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05/12/2008 Entry: "Dickinson Poetry Question"

I learned something today! Emily Dickinson's poem "Because I Could Not Stop for Death" is also called "The Chariot." I had never heard that before. Most of Dickinson's poems are untitled, and are usually referred to by the first line--or maybe the number if you're a crazy poetry geek. In any event, I'm trying to find where the title comes from, and can't seem to get the answer out of Google. Can anyone help me?

Replies: 3 people have rocked the mic!

Did you see the post that indicated that you can sing this poem (along with most all of Dickinson's poems) to the tune of "The Yellow Rose of Texas"?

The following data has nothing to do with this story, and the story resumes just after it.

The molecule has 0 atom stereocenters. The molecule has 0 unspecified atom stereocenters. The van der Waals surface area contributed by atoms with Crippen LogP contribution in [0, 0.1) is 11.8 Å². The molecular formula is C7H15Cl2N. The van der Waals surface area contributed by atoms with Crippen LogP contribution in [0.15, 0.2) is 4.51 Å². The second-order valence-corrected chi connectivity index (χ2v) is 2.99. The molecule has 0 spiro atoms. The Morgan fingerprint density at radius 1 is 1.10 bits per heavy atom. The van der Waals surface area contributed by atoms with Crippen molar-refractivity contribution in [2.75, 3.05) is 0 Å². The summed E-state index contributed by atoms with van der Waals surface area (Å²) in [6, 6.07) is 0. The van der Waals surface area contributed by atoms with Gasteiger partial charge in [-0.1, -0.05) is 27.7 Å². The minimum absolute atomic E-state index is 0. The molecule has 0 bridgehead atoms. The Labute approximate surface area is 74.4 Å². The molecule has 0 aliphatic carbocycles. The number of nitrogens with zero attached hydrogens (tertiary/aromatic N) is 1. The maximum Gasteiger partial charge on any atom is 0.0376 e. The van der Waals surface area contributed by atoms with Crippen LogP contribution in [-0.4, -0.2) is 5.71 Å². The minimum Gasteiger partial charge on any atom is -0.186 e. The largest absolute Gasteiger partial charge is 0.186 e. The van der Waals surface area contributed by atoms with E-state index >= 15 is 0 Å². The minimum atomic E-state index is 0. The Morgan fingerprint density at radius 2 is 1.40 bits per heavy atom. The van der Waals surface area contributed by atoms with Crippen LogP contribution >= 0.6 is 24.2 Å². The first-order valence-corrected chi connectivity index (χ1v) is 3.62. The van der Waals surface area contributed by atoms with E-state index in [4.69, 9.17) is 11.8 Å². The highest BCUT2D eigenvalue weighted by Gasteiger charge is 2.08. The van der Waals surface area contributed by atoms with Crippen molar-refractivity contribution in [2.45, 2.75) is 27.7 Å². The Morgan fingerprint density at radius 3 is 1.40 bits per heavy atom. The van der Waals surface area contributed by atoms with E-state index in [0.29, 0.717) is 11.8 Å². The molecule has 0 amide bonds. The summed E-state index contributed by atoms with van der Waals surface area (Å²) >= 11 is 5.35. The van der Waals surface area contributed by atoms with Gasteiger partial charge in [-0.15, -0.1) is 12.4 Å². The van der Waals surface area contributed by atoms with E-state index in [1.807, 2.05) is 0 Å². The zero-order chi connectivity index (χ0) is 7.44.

Posted by Lisa @ 05/12/2008 05:33 PM EST

I can give you a best guess...but this is not proof. I would say it is also called the Chariot because the Chariot is the metaphorical transportation to heaven. There are references to Chariots for this purpose throughout mythology, theology and music.

For instance here is a gospel song: Good News The Chariot's Coming And of course Swing Low Sweet Chariot.

Posted by Amy @ 05/13/2008 11:40 AM EST

Thanks Amy. I get the metaphorical application of the title. I'm really after the historic application, though. When, and why, did this title get added to the poem? My hunch is Ms. Dickinson didn't have it on there, and someone else added it for some other reason. Of course, I may be wrong, and Ms. Dickinson may have titled this poem. But if you search for "The Chariot," you get far fewer hits than if you searched for the first line. The wikipedia entry for the poem doesn't even reference "The Chariot." I'll bet it was added later, perhaps by a publisher.

Posted by BR @ 05/13/2008 11:51 AM EST

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